"A big inspiration for us was a zine we discovered at the book fair last year by Jess Smith. It's a collection of super-mundane yet cryptic photos, like a photo of a cabbage alongside a detailed shot of a hand squeezing a mound of foreskin. There were only 10 produced, and the photographer was adamant that there were no text or descriptions within the zine as if he didn't even want credit for it. It was refreshing to feel his passion for his work and nothing else, although we still don't know anything about him and he has a name that's impossible to Google."
Denise Schatz's Miniature Garden is an independent publishing project inspired "by a photograph in a book about terrariums. A grid of instructional photographs shows a pair of hands selecting a container, gathering soil, handling tools, placing the plants into dirt, and carefully watering them. Being small and independently contained, the miniature garden is similar to a book where ideas grow."
"I have been collecting books about houseplants for 10 years. I am drawn to the ones produced in the 1970s, when introducing foliage to home interiors became a trend. The design, color, and crazy green vibrancy of these publications combined the science of plants with the technicality of everyday indoor gardening. Inside the pages, instructional drawings are placed next to photographs of home interiors. Lists of the latin names of common houseplants that do well in various corners and rooms run down the margins with templates for how might one set up a successful indoor greenhouse.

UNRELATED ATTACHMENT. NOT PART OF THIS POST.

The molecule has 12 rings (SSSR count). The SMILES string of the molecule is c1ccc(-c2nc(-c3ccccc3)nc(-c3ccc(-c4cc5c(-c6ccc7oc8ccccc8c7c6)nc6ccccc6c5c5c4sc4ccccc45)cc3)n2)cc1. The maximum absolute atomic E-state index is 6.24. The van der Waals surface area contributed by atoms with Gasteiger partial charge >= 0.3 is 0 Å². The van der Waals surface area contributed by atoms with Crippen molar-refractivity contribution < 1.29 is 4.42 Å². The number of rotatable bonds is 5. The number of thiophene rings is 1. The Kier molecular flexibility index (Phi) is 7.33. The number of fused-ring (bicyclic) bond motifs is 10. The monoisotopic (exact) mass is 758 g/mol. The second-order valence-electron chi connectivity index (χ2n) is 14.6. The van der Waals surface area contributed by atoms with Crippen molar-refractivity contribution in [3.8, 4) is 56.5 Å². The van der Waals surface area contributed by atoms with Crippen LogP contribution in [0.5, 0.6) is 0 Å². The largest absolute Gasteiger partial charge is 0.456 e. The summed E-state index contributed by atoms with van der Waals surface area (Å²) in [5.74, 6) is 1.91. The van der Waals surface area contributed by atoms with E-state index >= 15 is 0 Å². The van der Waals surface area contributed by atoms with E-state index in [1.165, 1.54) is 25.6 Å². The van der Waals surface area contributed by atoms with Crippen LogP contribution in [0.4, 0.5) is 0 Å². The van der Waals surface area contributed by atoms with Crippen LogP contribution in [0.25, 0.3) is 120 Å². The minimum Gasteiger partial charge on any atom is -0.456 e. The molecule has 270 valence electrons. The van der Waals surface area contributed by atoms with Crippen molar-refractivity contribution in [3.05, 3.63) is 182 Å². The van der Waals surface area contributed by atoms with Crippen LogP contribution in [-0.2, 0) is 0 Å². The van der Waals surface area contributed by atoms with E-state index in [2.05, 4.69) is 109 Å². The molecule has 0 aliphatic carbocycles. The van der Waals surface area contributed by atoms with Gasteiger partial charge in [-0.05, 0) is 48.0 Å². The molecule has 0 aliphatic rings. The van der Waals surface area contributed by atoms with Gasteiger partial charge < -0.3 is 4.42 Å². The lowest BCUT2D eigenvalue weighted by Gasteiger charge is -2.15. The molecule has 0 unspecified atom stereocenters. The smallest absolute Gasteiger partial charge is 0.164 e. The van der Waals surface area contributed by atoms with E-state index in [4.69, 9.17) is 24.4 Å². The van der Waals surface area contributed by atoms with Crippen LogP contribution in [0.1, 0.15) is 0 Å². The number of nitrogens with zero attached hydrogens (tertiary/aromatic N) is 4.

"Attached is a photo of House Plants by Mariella Pizzetti, with photographs by Giuseppe Mazza and published by Chartwell Books Inc. in 1976. It is a heavy book with thick pages and beautiful layout. It hauntingly asks the reader, ‘How will you ensure that your houseplant survives?’ giving exhaustive and sometimes mysterious information about cultivating a balanced indoor environment—entangling the human and plant condition."
Jane Wilson and Jeremy Kunze are the co-founders ofJane & Jeremy,a small independent publisher located in London who produce handmade limited edition books. "Established in 2006, we place emphasis on finding new and upcoming creatives as well as established artists whose work we admire."
"It was our first time to Paris Photo in 2005 that we came across the complete set of Ed Ruscha’s books—16 in total. They were beautiful objects, well crafted, great typography, and it just felt like they were perfect for viewing photography. We couldn't afford them obviously, but they inspired us to set up our own little publishing press the following year."